the jennifer parade

the jennifer parade

I’ll give you a slow dance for fried okra & a stack of books.

Up: Getting a small note in the mail from my MIL (she was sending something else and had attached the note) that said “please take care of yourself right now. And thanks for being such a good wife and good mother to Daniel and Drew.”

Down: My right thumb isn’t recognized by my iPhone 9/10 times I try to swipe across it. I don’t mean my thumbprint - I mean the phone doesn’t even recognize my thumb as something with which you could swipe.

Up: I get to have one last ultrasound tomorrow (I am assuming this is my last one unless my doctor deems another is necessary) before the baby is born. Babies always look creepy in ultrasounds but it is comforting to see all her parts and movement and be reminded that, holy shit, this is happening.

Down: Hearing dripping from the laundry room ceiling while my son is taking a bath. UNDO.

We’re not super into sports in our family which may explain why my son is getting frustrated with using a plastic sword and leaves to play baseball.

Weekend mornings are simply divine.

Everyone wakes up when their body actually tells them too. We each have our own routines. It’s so peaceful.

Drew wanders through the house sleepily humming a song about pennies, Daniel spreads out into the rest of the bed once he feels me leaving, and I feel the sunlight warming the cold hardwood floors and know that it’s going to be a Blanket Morning.

Don’t ever be ashamed for finding and accepting whatever it is that comforts you and brings you to a healthy, peaceful place. 

Throwback Thursday: Wild-eyed with Mom. And our glorious hair. #tbt
Throwback Thursday: Wild-eyed with Mom. And our glorious hair. #tbt

Throwback Thursday: Wild-eyed with Mom. And our glorious hair. #tbt

Seriously? You make nursing covers and the name of your company is Udder Covers? Ugh.

connor-my-franta:

littlebluboxx:

silentauroriamthereal:

nofreedomlove:

image

image

image

imageimage

image

image

image

Source

"Image Credit: Carol Rossetti

When Brazilian graphic designer Carol Rossetti began posting colorful illustrations of women and their stories to Facebook, she had no idea how popular they would become. 

Thousands of shares throughout the world later, the appeal of Rosetti’s work is clear. Much like the street art phenomenon Stop Telling Women To Smile, Rossetti’s empowering images are the kind you want to post on every street corner, as both a reminder and affirmation of women’s bodily autonomy. 

"It has always bothered me, the world’s attempts to control women’s bodies, behavior and identities," Rossetti told Mic via email. "It’s a kind of oppression so deeply entangled in our culture that most people don’t even see it’s there, and how cruel it can be."

Rossetti’s illustrations touch upon an impressive range of intersectional topics, including LGBTQ identity, body image, ageism, racism, sexism and ableism. Some characters are based on the experiences of friends or her own life, while others draw inspiration from the stories many women have shared across the Internet.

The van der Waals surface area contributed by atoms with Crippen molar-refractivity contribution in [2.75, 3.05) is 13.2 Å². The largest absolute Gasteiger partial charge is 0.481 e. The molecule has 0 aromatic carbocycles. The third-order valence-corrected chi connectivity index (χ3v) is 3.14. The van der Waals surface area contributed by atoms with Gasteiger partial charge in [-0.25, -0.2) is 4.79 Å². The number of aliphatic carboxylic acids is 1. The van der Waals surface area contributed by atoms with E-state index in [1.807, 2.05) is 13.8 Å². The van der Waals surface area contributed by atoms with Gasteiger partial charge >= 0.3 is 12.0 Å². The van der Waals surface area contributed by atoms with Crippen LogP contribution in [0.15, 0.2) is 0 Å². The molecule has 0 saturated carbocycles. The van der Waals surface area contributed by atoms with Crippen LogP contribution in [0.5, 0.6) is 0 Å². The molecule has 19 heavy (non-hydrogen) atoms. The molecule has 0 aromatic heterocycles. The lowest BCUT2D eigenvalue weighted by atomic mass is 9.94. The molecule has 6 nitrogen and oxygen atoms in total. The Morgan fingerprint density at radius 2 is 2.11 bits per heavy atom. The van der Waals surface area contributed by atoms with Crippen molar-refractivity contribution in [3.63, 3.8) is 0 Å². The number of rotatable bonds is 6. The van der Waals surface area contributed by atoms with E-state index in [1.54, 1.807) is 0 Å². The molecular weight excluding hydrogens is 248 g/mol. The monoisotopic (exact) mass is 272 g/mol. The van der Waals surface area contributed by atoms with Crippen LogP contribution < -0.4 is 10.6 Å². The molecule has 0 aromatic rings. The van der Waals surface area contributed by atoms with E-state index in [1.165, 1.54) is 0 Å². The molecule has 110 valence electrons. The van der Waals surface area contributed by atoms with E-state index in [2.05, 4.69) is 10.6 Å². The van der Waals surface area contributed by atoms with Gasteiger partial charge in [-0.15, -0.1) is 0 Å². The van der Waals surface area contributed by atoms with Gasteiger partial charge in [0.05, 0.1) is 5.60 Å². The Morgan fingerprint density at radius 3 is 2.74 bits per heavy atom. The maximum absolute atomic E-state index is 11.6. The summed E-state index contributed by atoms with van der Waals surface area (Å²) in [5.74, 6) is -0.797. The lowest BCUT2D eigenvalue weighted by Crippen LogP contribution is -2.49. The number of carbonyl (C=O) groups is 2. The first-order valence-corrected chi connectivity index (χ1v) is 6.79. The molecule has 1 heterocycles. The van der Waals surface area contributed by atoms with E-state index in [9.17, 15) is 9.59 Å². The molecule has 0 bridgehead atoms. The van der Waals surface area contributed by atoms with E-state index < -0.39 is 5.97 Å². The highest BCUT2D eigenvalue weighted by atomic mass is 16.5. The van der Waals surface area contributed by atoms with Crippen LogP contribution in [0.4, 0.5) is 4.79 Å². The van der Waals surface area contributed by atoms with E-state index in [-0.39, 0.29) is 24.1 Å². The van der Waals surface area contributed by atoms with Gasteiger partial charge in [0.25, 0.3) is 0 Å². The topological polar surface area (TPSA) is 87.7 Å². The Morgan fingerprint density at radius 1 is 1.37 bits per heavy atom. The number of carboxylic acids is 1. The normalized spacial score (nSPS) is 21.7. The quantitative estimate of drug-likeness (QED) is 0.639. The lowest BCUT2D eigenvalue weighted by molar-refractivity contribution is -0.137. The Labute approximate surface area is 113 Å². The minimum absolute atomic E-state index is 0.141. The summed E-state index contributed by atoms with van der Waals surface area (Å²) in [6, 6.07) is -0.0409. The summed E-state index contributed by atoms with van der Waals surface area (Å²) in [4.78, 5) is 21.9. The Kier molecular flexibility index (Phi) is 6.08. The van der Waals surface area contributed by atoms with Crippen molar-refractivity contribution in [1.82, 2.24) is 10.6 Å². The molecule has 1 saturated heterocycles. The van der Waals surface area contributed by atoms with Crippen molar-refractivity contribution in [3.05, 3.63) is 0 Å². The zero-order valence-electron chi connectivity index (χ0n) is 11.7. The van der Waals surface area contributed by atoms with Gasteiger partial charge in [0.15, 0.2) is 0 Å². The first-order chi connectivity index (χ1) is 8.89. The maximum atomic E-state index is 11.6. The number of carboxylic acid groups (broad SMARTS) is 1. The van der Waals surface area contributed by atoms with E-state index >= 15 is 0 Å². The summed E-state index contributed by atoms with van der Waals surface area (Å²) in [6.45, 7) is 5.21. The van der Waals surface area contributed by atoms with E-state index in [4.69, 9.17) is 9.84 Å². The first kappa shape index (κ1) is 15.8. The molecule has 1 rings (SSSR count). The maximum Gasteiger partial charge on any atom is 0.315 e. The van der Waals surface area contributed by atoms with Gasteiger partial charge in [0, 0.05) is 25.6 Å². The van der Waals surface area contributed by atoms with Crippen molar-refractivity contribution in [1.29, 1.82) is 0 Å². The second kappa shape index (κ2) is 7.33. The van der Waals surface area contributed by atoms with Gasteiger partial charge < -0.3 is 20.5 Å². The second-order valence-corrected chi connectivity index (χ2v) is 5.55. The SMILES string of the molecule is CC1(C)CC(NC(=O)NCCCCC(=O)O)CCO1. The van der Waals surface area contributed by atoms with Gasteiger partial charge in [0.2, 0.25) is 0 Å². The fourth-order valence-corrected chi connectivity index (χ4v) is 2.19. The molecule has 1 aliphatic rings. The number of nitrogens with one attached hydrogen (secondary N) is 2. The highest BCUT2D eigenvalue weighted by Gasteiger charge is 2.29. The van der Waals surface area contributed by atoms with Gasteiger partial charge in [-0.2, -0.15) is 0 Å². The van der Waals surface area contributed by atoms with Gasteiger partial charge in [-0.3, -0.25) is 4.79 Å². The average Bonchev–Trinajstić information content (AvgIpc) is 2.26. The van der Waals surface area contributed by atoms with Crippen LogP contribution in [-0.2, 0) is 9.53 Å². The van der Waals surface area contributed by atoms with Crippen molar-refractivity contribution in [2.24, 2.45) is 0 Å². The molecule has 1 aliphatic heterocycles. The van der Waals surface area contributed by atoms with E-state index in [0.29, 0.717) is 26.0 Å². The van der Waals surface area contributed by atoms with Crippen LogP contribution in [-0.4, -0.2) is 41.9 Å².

"I see those situations I portray every day," she wrote. "I lived some of them myself."

Despite quickly garnering thousands of enthusiastic comments and shares on Facebook, the project started as something personal — so personal, in fact, that Rossetti is still figuring out what to call it. For now, the images reside in albums simply titled “WOMEN in english!" or "Mujeres en español!" which is fitting: Rossetti’s illustrations encompass a vast set of experiences that together create a powerful picture of both women’s identity and oppression.

One of the most interesting aspects of the project is the way it has struck such a global chord. Rossetti originally wrote the text of the illustrations in Portuguese, and then worked with an Australian woman to translate them to English. A group of Israeli feminists also took it upon themselves to create versions of the illustrations in Hebrew. Now, more people have reached out to Rossetti through Facebook and offered to translate her work into even more languages. Next on the docket? Spanish, Russian, German and Lithuanian.

It’s an inspiring show of global solidarity, but the message of Rossetti’s art is clear in any language. Above all, her images celebrate being true to oneself, respecting others and questioning what society tells us is acceptable or beautiful.

"I can’t change the world by myself," Rossetti said. "But I’d love to know that my work made people review their privileges and be more open to understanding and respecting one another."

From the site: All images courtesy Carol Rossetti and used with permission. You can find more illustrations, as well as more languages, on her Facebook page.

Oooh. I reblogged a partial version of this recently but I didn’t know how many more there were! I LOVE these!

OK SO THERE ARE TONS MORE OF THESE OF THE ARTISTS FB PAGE. GUYS THESE ARE AWESOME.image

image

image

image

image

image

LOOKimage

image

image

image

ATimage

image

image

image

THESEimage

image

LETS APPLAUD CAROL ROSSETTI EVERYONEimage

image

image

image

image

 image

image

image

image

image

image

image

image

LOOK

IT GOT BETTER

Drew, bedecked in his Halloween costume, just danced through the freshly fallen leaves all the way to the ice cream truck.

This weather is confusing.

Saw your post about the Boyash missions thing. I would suggest donating to one of the many other Romani foundations, or encouraging your friend to volunteer with them. As a fellow former christian, and as a Roma man, the last thing we need is to abused by the church yet again. Trust your heart on this one.

Thank you SO much for taking the time to reply. It really means a lot to me. 

earlier...

Me: Drew, you really need to get out of bed now.
Drew: (in a fake grown up voice) QUIET WOMAN. I HAVE SOME SERIOUS CATCHING UP ON SLEEP TO DO.